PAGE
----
3. Equipment financing

Best for: Buying or leasing business equipment

Equipment financing loans can provide more favorable rates than a term loan for pricey business equipment purchases. Your equipment secures the loan making it possible to qualify for a higher loan limit and a longer repayment term.

Because the loan is secured by the equipment you’re purchasing, you may be able to get lower rates than with a small business term loan or line of credit. Depending on your loan amount, you may not need to make a down payment. However, your equipment can be repossessed if you default. 

While you can borrow large amounts of money for many years, you will want to evaluate your equipment’s potential lifespan to avoid a repayment schedule that extends after the piece’s replacement date.

4. Invoice factoring

Best for: Unpaid invoices

Invoice factoring provides a cash advance on pending invoices so you can maintain consistent business revenue. This type of business loan requires selling pending invoices to a lender and you receive a cash advance minus a factor fee.

The lender then collects payment from the client. Your factor rates will be lower when the client has good business credit and when you do too.

When using invoice factoring to access cash, it’s possible that you may be on the hook for paying off a delinquent invoice yourself — as there are two different invoice factoring structures available to borrowers:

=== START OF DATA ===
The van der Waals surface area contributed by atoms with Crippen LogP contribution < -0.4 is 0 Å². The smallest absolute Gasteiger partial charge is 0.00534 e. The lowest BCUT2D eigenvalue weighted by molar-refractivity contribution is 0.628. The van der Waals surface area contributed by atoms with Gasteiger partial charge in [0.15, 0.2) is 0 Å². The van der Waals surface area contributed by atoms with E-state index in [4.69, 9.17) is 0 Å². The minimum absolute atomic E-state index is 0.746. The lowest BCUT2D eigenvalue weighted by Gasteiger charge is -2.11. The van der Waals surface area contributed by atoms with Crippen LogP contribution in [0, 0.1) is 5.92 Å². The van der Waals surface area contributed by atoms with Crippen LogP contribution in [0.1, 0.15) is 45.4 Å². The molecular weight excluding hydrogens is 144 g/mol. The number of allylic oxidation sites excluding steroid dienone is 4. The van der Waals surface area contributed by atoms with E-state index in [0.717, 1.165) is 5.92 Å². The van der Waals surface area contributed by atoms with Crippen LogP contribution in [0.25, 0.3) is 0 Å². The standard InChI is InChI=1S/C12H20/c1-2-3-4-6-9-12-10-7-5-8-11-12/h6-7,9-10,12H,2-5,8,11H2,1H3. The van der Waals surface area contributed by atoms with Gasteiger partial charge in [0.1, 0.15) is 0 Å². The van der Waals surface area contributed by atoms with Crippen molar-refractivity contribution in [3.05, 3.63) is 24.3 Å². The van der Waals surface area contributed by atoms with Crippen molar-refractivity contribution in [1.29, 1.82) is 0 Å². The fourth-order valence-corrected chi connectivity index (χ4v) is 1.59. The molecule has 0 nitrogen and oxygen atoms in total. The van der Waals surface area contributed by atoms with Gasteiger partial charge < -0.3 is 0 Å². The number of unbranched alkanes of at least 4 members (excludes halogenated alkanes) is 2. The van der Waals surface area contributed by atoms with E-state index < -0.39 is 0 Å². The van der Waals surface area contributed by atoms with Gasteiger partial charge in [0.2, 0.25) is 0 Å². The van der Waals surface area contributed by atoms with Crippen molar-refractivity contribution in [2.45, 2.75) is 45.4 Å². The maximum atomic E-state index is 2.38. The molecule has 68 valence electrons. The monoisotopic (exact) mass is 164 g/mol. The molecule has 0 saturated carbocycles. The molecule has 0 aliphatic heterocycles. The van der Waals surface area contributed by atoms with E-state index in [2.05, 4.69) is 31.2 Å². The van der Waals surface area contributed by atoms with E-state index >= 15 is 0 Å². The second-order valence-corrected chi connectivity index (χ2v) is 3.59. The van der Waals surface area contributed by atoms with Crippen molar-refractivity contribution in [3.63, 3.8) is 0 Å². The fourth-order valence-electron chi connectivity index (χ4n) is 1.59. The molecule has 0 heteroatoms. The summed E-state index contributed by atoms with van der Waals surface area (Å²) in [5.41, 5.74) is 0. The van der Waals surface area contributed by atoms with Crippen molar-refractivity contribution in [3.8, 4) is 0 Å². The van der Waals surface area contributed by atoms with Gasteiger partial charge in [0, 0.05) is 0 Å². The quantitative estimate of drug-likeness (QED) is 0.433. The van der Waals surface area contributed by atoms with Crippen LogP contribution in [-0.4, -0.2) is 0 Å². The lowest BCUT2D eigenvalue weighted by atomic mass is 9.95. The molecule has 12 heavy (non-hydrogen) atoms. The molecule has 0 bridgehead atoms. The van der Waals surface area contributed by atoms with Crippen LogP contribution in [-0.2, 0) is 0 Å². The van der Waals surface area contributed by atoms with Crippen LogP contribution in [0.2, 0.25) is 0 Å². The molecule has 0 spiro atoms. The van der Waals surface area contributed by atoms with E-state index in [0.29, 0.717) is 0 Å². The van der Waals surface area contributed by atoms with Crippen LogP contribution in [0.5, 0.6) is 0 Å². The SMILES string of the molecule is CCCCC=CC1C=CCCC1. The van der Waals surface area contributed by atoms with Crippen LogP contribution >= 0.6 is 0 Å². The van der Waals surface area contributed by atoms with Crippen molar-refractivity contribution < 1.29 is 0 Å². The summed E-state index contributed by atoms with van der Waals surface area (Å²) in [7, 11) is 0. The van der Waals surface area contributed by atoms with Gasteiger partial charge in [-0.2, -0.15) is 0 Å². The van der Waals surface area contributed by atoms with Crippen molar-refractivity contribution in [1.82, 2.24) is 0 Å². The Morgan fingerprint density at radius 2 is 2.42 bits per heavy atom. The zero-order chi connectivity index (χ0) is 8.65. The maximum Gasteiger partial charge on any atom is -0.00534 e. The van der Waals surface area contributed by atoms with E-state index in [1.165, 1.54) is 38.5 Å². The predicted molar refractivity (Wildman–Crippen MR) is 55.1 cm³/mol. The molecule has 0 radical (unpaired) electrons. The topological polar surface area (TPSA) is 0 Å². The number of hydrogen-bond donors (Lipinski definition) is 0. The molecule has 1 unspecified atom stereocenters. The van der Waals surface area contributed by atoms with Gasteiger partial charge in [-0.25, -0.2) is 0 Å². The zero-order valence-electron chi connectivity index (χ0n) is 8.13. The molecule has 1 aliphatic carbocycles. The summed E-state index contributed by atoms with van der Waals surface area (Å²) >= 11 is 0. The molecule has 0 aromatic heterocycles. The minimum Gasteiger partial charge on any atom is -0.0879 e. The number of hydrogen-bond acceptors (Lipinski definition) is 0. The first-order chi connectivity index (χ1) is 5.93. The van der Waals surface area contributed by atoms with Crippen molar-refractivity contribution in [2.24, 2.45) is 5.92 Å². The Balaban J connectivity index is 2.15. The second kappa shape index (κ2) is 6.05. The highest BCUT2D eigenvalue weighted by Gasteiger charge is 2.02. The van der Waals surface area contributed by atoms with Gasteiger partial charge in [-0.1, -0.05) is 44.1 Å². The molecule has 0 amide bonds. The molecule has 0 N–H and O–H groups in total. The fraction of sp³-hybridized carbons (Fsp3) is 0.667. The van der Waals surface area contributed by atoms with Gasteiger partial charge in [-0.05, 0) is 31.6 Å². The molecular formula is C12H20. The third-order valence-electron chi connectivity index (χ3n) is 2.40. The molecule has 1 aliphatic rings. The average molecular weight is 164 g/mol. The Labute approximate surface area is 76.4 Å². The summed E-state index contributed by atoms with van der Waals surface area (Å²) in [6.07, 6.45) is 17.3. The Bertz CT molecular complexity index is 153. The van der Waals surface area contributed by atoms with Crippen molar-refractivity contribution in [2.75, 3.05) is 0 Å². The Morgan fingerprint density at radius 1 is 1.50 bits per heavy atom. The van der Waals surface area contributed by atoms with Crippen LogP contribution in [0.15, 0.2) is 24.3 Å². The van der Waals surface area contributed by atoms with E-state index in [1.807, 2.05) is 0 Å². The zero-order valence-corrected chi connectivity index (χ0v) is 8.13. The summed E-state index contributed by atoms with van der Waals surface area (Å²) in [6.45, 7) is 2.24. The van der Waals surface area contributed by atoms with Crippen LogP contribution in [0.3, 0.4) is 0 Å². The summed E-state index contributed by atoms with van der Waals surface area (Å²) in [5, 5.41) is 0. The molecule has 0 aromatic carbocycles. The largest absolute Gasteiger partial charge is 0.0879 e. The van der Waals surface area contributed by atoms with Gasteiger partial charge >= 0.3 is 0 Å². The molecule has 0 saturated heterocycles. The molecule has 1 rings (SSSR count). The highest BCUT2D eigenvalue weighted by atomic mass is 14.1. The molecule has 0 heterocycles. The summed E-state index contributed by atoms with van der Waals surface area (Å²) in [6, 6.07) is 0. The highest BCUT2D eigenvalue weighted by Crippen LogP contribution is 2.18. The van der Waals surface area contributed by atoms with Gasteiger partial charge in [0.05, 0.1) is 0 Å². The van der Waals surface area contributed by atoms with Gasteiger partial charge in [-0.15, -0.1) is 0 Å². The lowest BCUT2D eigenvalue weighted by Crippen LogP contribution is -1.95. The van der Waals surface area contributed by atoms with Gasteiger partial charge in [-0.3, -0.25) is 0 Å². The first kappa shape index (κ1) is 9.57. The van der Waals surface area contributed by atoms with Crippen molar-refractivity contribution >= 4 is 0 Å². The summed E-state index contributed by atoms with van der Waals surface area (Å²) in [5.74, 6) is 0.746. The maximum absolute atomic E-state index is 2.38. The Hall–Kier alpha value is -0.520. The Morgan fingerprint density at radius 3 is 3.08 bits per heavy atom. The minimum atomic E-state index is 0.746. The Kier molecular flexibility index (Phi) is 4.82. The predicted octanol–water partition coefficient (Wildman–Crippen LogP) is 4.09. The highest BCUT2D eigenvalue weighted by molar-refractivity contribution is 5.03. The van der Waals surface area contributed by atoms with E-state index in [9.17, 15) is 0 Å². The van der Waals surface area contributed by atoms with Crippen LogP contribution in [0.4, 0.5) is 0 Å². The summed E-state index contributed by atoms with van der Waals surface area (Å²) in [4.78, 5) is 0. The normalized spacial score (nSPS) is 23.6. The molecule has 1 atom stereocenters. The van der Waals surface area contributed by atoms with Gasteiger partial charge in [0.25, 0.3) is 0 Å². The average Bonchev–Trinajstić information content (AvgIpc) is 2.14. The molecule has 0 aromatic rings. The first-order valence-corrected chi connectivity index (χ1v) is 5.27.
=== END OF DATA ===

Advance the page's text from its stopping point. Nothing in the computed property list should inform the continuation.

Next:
• Recourse factoring: You are responsible for repaying the lender if one of your clients doesn’t repay the invoice. This loan agreement is more common. 
  • Non-recourse factoring: You are not responsible for repayment if a client fails to repay their invoice. The lender assumes all risks.  

5. Merchant cash advance

Best for: Cash advances

A merchant cash advance is a compelling lending option when you process credit and debit card purchases frequently. This funding option lets you use future cash flow to receive a cash advance. Your repayment schedule is based on the percentage of your daily sales.

As this is a short-term borrowing solution, you pay a factor rate instead of interest which is more expensive than a term loan. Additionally, most lenders require daily payments that may be challenging to afford on days with minimal revenue.

You may appreciate this option if you have bad credit as lenders place more emphasis on your business revenue than your credit. However, business owners with a low personal credit score or who operate in a high-risk industry are likely to pay a higher factor rate.